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College Football Playoff Rankings: Projecting Boise State, Air Force in the Week 15 Top 25

The Broncos seem likely to move up in the new College Football Playoff rankings, but will the Falcons join them? We predict how it’ll look.

Contact/Follow @MattK_FS & @MWCwire

Will the CFP make it two for the Mountain West?

Championship week is upon us all across the college football landscape, and the Boise State Broncos’ path to the Cotton Bowl is clear: Handle business against Hawaii and hope that Memphis stumbles against Cincinnati in the AAC title game. Simple as that.

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While App State still technically has a chance if both the Tigers and Broncos fall on Saturday, the rest is mostly just window dressing at this point. That doesn’t mean it can’t be a point of pride, however, especially for a team like the Air Force Falcons who, after notching their tenth win of the year, have built a solid case to be a part of the final conversation even if there’s nothing at stake for them.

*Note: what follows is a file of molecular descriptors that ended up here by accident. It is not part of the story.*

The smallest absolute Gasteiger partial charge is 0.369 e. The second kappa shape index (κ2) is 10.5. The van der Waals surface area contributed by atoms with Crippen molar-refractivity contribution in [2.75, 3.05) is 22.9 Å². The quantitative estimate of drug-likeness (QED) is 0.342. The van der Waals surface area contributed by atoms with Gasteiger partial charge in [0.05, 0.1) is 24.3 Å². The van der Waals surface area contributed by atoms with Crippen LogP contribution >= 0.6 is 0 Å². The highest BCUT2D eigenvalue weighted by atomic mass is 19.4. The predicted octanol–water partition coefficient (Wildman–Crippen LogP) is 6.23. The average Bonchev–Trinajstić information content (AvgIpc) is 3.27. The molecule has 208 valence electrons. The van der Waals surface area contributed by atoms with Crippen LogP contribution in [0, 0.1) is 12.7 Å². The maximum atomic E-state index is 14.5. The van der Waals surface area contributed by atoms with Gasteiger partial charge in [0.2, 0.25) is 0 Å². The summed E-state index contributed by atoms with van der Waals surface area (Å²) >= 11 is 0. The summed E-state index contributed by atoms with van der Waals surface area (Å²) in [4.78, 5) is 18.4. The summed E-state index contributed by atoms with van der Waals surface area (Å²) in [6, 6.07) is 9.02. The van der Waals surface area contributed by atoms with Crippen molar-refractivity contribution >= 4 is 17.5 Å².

As always, keep this in mind first: A lot can change in a week and in the CFP era and things have definitely tended to change quite a bit over the course of a month or so.

Here’s a quick recap of the weekend that was and what it might mean.

Who lost?

From the top:

  • #5 Alabama lost on the road to #15 Auburn, 48-45
  • #8 Minnesota lost at home to #12 Wisconsin, 38-17
  • #13 Michigan lost at home to #1 Ohio State, 56-27
  • #19 Cincinnati lost on the road to #18 Memphis, 34-24